How to Set Up a Remote Coaching Program in 6 Steps
As a coach, having an online-only program is an excellent way to boost your business growth, multiply your time, and create a calmer working schedule.
It’s a convenient (and often more comfortable) option for you and your clients.
But where to begin?
Whether you're starting from scratch or want to tailor an existing coaching program to work in a remote environment, here are six steps to follow.
1. Determine if it's the right fit for your coaching business
Nearly any type of coaching can be offered remotely, especially with the right tools on your side (which we'll get to a little later).
But, just because you could do a remote coaching offering doesn't necessarily mean you want to move forward with it. Take some time to think about whether or not going a remote route is the right fit for your coaching business by asking yourself questions like:
Why do I want to provide a remote offering? What benefits will it offer?
Are there any parts of my coaching business that I worry will suffer if I offer them remotely? How will I overcome those challenges?
Have my clients expressed an interest or desire for remote coaching?
Again, remote coaching offers plenty of benefits — but that doesn't mean it's something you absolutely have to implement to run a successful coaching practice.
2. Craft your remote offering
If you decide that remote coaching is a smart move for you and your clients, it's time to turn your attention to the actual content of your coaching program.
But how you approach this will depend on your starting point.
If you already have an existing program that you want to adapt to offer remotely, you'll need to do some tweaking and tailoring like:
Swapping in-person sessions for remote conversations (and perhaps getting your clients to adopt new tech)
Changing any hard copy handouts or resources to be digitally accessible
Creating other resources (like a knowledge base, email templates, etc.) that will be helpful as you manage your remote offering
If you're starting from scratch with creating a remote coaching program, you have a little more work ahead of you.
Fortunately, crafting your remote offering is similar to any other coaching program you'd put together — you just need to make sure that everything can happen digitally.
Start by deciding on the timeline for your coaching program. After that, you can begin to create and arrange your materials, which could be any combination of:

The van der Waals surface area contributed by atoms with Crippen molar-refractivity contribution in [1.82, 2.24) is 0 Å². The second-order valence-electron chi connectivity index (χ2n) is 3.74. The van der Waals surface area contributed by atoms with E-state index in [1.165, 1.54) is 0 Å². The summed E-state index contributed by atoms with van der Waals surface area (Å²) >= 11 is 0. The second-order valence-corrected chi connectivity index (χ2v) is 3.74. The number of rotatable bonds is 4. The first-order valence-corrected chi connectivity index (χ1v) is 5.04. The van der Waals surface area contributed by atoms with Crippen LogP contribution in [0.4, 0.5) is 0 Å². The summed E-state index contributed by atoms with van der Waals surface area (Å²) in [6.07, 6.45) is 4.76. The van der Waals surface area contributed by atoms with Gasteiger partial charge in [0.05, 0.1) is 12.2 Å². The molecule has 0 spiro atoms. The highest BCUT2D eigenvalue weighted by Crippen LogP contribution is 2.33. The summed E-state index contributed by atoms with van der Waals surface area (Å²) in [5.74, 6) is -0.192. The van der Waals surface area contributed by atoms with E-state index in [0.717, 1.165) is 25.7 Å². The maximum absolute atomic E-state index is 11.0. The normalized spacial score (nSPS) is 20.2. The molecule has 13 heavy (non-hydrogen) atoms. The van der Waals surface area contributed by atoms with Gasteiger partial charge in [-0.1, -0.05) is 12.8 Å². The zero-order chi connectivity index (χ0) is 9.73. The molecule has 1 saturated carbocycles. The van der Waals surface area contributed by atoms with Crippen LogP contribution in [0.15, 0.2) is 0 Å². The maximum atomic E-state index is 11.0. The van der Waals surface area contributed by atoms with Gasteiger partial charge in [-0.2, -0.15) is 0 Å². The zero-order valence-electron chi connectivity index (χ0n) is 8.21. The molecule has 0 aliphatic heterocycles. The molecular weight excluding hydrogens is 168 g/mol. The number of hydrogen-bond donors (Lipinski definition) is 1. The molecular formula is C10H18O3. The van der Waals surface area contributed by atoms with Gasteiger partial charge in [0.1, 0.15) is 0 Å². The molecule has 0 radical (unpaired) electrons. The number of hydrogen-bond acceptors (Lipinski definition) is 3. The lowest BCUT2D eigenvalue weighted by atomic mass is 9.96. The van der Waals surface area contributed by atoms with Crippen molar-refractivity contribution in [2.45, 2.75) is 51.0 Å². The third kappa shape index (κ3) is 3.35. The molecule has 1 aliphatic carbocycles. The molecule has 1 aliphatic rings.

Assignments, worksheets, and other "homework"
Downloads, handouts, and resources
Group sessions and communities
Live sessions and 1:1 conversations
Recorded videos and training
Still feel stuck on how to make remote coaching work for your business?
As you create your offering, you could get some extra help and inspiration by:
Reviewing feedback from your other coaching programs (if you've held them)
Talking to other coaches who offer remote coaching to learn from their experiences
Reflecting on times you participated in remote coaching as a client (if you have) and what you did or didn't like about it
3. Gather the necessary tools
Remote coaching happens completely digitally, which means you'll need some apps and tools to serve your clients and keep your business organized.
From communication to contracts, here are a few popular coaching tools that are worth considering:
HelloSign: Use it for contracts with your clients
Stripe: Use it for processing client payments
Whimsical: Use it for client collaboration in whiteboards and docs
Clarityflow: Use it for asynchronous conversations and coaching sessions
Zoom: Use it for live conversations and coaching sessions
Of course, that's not an exhaustive list — and the exact tools you'll need will depend on your specific coaching program. But the important thing is to identify and then secure the tools you need to launch and manage your remote coaching service.
3. Find coaching clients
You can build the best remote coaching program — but it won't do anything to scale your business if you can't find any clients interested in signing up.
Finding coaching clients can feel daunting (especially if you're just getting started), but clarity will go a long way here. Make sure you have a solid grasp on:
Who specifically your coaching program is for (e.g. "busy moms")
What problem your coaching program solves (e.g. "who have no time for self-care")